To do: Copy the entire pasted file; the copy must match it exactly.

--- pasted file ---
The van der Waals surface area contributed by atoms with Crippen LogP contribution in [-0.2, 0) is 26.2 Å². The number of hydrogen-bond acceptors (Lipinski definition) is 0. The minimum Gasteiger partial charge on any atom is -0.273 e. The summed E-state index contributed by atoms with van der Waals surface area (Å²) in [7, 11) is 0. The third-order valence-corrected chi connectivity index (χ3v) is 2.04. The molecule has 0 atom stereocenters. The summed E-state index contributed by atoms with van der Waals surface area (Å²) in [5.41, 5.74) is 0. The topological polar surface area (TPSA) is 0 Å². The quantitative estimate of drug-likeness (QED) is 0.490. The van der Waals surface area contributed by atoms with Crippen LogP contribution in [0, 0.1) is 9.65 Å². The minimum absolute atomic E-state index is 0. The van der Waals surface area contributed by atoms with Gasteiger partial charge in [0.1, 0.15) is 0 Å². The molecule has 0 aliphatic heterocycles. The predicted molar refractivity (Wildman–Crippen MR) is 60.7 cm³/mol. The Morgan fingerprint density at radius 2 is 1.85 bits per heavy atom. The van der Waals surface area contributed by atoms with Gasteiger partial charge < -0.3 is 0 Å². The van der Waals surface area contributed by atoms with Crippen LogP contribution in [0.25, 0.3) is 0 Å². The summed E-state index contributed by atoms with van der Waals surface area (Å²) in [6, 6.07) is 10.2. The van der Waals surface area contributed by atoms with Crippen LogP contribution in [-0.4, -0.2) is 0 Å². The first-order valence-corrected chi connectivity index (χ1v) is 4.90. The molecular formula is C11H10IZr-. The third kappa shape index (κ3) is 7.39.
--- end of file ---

The van der Waals surface area contributed by atoms with Crippen LogP contribution in [-0.2, 0) is 26.2 Å². The number of hydrogen-bond acceptors (Lipinski definition) is 0. The minimum Gasteiger partial charge on any atom is -0.273 e. The summed E-state index contributed by atoms with van der Waals surface area (Å²) in [7, 11) is 0. The third-order valence-corrected chi connectivity index (χ3v) is 2.04. The molecule has 0 atom stereocenters. The summed E-state index contributed by atoms with van der Waals surface area (Å²) in [5.41, 5.74) is 0. The topological polar surface area (TPSA) is 0 Å². The quantitative estimate of drug-likeness (QED) is 0.490. The van der Waals surface area contributed by atoms with Crippen LogP contribution in [0, 0.1) is 9.65 Å². The minimum absolute atomic E-state index is 0. The van der Waals surface area contributed by atoms with Gasteiger partial charge in [0.1, 0.15) is 0 Å². The molecule has 0 aliphatic heterocycles. The predicted molar refractivity (Wildman–Crippen MR) is 60.7 cm³/mol. The Morgan fingerprint density at radius 2 is 1.85 bits per heavy atom. The van der Waals surface area contributed by atoms with Gasteiger partial charge < -0.3 is 0 Å². The van der Waals surface area contributed by atoms with Crippen LogP contribution in [0.25, 0.3) is 0 Å². The summed E-state index contributed by atoms with van der Waals surface area (Å²) in [6, 6.07) is 10.2. The van der Waals surface area contributed by atoms with Crippen LogP contribution in [-0.4, -0.2) is 0 Å². The first-order valence-corrected chi connectivity index (χ1v) is 4.90. The molecular formula is C11H10IZr-. The third kappa shape index (κ3) is 7.39.